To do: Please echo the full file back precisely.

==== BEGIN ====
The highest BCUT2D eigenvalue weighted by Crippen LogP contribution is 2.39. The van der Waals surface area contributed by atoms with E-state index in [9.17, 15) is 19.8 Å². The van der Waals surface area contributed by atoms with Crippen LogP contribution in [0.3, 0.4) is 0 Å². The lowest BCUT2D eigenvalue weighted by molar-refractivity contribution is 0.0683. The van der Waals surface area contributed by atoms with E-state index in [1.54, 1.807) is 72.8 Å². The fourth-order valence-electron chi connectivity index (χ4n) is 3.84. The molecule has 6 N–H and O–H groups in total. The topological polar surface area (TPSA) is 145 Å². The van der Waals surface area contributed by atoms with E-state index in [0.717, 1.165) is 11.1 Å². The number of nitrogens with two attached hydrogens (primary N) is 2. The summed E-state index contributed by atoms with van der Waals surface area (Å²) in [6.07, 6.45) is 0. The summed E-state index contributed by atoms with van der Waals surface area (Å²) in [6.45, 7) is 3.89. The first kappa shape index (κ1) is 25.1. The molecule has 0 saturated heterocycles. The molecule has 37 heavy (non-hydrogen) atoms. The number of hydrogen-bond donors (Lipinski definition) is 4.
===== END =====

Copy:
The highest BCUT2D eigenvalue weighted by Crippen LogP contribution is 2.39. The van der Waals surface area contributed by atoms with E-state index in [9.17, 15) is 19.8 Å². The van der Waals surface area contributed by atoms with Crippen LogP contribution in [0.3, 0.4) is 0 Å². The lowest BCUT2D eigenvalue weighted by molar-refractivity contribution is 0.0683. The van der Waals surface area contributed by atoms with E-state index in [1.54, 1.807) is 72.8 Å². The fourth-order valence-electron chi connectivity index (χ4n) is 3.84. The molecule has 6 N–H and O–H groups in total. The topological polar surface area (TPSA) is 145 Å². The van der Waals surface area contributed by atoms with E-state index in [0.717, 1.165) is 11.1 Å². The number of nitrogens with two attached hydrogens (primary N) is 2. The summed E-state index contributed by atoms with van der Waals surface area (Å²) in [6.07, 6.45) is 0. The summed E-state index contributed by atoms with van der Waals surface area (Å²) in [6.45, 7) is 3.89. The first kappa shape index (κ1) is 25.1. The molecule has 0 saturated heterocycles. The molecule has 37 heavy (non-hydrogen) atoms. The number of hydrogen-bond donors (Lipinski definition) is 4.